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Doing it all: The balancing act of parenting at home while running a business

“I can give some answers! Give me some time to get my kids distracted.”

That’s what Stephanie Desaulniers said when approached about how she balances owning a business with being a mother of two children under 6.

Desaulniers is the owner of a small knitting products company and director of an organization providing work space, guidance, assistance and training for small businesses and startups in Pennsylvania. Although her children are typically in day care while she works away from the home, she and her husband are keeping the kids home as part of their coronavirus social distancing protocol. This means she is balancing at-home parenting with a full-time job.

Desaulniers’ experience is not unusual for parents who own a business, especially when that business is run out of their home. For many, the line between parent and entrepreneur is blurred. And millions of parents who are working from home temporarily during the COVID-19 pandemic are familiar with the balancing act between kid-related and work-related priorities.

Managing a small business while parenting has its benefits. Many parents who operate their business at home say they love that they have more time to spend with their children, whether it is a lunch date, a quick play break or sharing breakfast before school.

Children of business owners also have a chance to see their parents modeling good business practices, such as business etiquette, fiscal responsibility, employee management and coordinating a schedule. And many mothers value the opportunity to give their children a front-row seat to watching a confident and competent working mother in action.

Owning a business and raising a family does pose some unique challenges, however. Small businesses tend to require long hours that can interfere with school activities, doctor appointments or even nightly dinners. Successful moms and business owners stress the importance of trusting your staff and building a support network to maintain a balance between job time and family time.

If you can, outsource tasks that sap your energy or always seem to fall to the bottom of the priority list. This will free up time and leave you with the mental and emotional energy for a healthier work-life balance. And speaking of priority lists, remember you are in charge of your own list. You get to define what success looks like for you and your family, and you get to decide what you are willing to sacrifice to succeed.

Parents who run their business from home often find their focus is easily split if they do not set strong boundaries about work and play time. Your clients are paying for your time, and they deserve your undivided attention. Break your daily goals down into bite-sized pieces that can be accomplished throughout the day.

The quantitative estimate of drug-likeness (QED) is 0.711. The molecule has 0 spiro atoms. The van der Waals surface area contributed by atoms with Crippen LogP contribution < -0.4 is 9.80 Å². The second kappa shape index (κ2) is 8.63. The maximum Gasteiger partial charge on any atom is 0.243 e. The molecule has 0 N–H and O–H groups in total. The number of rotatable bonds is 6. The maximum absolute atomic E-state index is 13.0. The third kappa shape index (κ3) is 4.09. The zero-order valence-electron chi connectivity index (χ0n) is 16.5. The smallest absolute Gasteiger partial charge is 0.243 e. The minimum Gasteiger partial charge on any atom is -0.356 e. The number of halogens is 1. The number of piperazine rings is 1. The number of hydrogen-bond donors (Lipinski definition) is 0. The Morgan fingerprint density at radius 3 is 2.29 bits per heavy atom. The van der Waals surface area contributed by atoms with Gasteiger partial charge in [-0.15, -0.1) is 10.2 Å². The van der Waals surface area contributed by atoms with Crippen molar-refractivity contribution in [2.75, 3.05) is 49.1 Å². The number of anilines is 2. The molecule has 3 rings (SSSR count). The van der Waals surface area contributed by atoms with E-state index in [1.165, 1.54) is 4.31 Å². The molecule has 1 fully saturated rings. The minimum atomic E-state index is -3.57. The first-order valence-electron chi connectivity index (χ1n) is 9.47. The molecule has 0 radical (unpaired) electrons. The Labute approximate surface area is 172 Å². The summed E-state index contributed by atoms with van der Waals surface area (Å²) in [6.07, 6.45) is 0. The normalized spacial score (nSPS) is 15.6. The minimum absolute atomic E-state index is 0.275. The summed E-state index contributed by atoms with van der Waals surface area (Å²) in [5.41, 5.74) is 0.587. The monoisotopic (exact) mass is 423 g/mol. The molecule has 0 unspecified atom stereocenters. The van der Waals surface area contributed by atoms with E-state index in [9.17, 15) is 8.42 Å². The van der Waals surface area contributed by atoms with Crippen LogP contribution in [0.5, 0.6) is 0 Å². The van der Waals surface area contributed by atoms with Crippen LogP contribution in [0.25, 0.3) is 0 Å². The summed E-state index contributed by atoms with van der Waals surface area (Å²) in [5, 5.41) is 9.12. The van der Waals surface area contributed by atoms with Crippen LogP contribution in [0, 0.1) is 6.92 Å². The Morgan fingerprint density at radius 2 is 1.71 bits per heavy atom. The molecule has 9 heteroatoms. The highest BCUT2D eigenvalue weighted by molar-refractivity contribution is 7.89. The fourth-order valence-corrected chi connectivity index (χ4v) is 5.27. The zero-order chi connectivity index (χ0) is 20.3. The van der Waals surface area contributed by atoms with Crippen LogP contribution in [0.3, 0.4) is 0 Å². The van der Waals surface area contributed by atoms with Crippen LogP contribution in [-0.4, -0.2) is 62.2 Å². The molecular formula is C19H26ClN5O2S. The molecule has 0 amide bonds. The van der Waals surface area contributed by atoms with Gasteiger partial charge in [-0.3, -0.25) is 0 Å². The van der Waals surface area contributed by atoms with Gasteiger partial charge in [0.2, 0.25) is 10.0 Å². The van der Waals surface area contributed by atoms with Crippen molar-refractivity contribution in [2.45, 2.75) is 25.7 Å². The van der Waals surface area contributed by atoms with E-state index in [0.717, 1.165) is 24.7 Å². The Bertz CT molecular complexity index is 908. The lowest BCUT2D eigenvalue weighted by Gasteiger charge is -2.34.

You may not get a whole project done in those times, but it all adds up. If you can leave home, even for part of the day, take advantage of that opportunity. Business owners who do not have an office space can work from coffee shops and libraries. If you cannot leave, close the door, send your kids elsewhere, or even take a call in the closet if you have to. Obviously, it is not reasonable to expect to never be interrupted — this is the case even when you work in an office. With children around, however, interruptions tend to be more frequent and unpredictable. Coach children on those boundaries and enforce them with kindness.

At-home entrepreneurs also advise creativity with time and tools. Parents who work from home tend to learn quickly which of their child care tasks can be coupled with work tasks. Take advantage of a client’s understanding and reschedule a meeting (with plenty of notice, of course) so you can care for an under-the-weather kid. Use a good headset so you can take calls while changing the suddenly dirty diaper. One parent even told us about giving her child a bath while also walking a colleague through a tricky aspect of a job!

Work outside while kids get some fresh air. Get an hour of time in after the kids go to bed or before they get up. Or shift your schedule so you can be available after school or for a little family time before dinner.

One thing almost all parents agree upon — you cannot do this alone. For most, child care is currently disrupted by health concerns related to the coronavirus. Eventually it will be safe for kids to return to camps, day care and schools. If you are privileged to afford a professional nanny or child care, consider it an investment in child-free time that allows you to be the full-time professional you are, whether it’s in an office or at home.

Many parents rely on generous grandparents or neighbors for children who are not in school, and parents of school-aged children use the school day as their time to focus on big projects or meet with clients. If both parents are at home and so are the kids, split time so they each partner gets time to focus on their work, even if it means your workday starts earlier or ends later than your colleagues’.

Finally, remember that kids will be kids and the line between work and family will be blurred. Especially if your children are younger and aren’t capable (or interested) in working independently. If you are splitting time between caregiving and working, they will demand their share of that time. Their days do not fit neatly into hourly meetings and scheduled calls. Raising children while working from home or running your business (or both) will mean sometimes chaos wins the day. Be flexible and forgiving of yourself. And, when all else fails, laugh along with other parents who are on this wild ride with you.